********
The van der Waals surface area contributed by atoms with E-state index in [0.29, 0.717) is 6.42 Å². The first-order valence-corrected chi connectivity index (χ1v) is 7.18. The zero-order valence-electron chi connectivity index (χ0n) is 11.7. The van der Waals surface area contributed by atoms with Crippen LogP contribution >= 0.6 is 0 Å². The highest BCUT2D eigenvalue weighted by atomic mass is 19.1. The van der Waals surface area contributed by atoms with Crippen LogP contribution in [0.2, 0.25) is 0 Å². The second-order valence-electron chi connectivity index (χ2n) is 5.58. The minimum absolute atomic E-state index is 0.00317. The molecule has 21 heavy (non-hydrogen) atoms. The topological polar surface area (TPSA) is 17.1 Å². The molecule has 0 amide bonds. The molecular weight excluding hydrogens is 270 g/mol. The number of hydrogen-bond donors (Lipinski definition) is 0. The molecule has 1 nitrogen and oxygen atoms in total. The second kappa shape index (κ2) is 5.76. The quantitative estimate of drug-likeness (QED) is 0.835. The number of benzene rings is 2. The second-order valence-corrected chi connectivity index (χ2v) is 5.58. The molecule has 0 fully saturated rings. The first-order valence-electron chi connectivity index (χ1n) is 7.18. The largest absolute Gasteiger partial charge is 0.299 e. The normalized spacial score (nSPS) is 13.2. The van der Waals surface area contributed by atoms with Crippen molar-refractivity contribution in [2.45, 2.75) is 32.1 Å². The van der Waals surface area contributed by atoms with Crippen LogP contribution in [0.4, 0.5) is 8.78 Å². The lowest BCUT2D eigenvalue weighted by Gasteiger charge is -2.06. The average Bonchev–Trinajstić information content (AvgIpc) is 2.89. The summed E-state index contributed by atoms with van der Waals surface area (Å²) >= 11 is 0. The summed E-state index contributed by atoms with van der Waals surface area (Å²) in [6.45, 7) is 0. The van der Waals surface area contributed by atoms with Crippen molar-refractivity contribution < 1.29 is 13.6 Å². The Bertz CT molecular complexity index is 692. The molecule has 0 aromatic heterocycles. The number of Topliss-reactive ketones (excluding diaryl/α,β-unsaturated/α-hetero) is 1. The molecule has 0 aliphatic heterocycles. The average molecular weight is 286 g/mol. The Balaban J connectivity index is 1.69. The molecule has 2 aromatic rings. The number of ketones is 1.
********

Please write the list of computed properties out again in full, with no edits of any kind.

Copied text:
The van der Waals surface area contributed by atoms with E-state index in [0.29, 0.717) is 6.42 Å². The first-order valence-corrected chi connectivity index (χ1v) is 7.18. The zero-order valence-electron chi connectivity index (χ0n) is 11.7. The van der Waals surface area contributed by atoms with Crippen LogP contribution >= 0.6 is 0 Å². The highest BCUT2D eigenvalue weighted by atomic mass is 19.1. The van der Waals surface area contributed by atoms with Crippen LogP contribution in [0.2, 0.25) is 0 Å². The second-order valence-electron chi connectivity index (χ2n) is 5.58. The minimum absolute atomic E-state index is 0.00317. The molecule has 21 heavy (non-hydrogen) atoms. The topological polar surface area (TPSA) is 17.1 Å². The molecule has 0 amide bonds. The molecular weight excluding hydrogens is 270 g/mol. The number of hydrogen-bond donors (Lipinski definition) is 0. The molecule has 1 nitrogen and oxygen atoms in total. The second kappa shape index (κ2) is 5.76. The quantitative estimate of drug-likeness (QED) is 0.835. The number of benzene rings is 2. The second-order valence-corrected chi connectivity index (χ2v) is 5.58. The molecule has 0 fully saturated rings. The first-order valence-electron chi connectivity index (χ1n) is 7.18. The largest absolute Gasteiger partial charge is 0.299 e. The normalized spacial score (nSPS) is 13.2. The van der Waals surface area contributed by atoms with Crippen molar-refractivity contribution in [2.45, 2.75) is 32.1 Å². The van der Waals surface area contributed by atoms with Crippen LogP contribution in [0.4, 0.5) is 8.78 Å². The lowest BCUT2D eigenvalue weighted by Gasteiger charge is -2.06. The average Bonchev–Trinajstić information content (AvgIpc) is 2.89. The summed E-state index contributed by atoms with van der Waals surface area (Å²) >= 11 is 0. The summed E-state index contributed by atoms with van der Waals surface area (Å²) in [6.45, 7) is 0. The van der Waals surface area contributed by atoms with Crippen molar-refractivity contribution < 1.29 is 13.6 Å². The Bertz CT molecular complexity index is 692. The molecule has 0 aromatic heterocycles. The number of Topliss-reactive ketones (excluding diaryl/α,β-unsaturated/α-hetero) is 1. The molecule has 0 aliphatic heterocycles. The average molecular weight is 286 g/mol. The Balaban J connectivity index is 1.69. The molecule has 2 aromatic rings. The number of ketones is 1.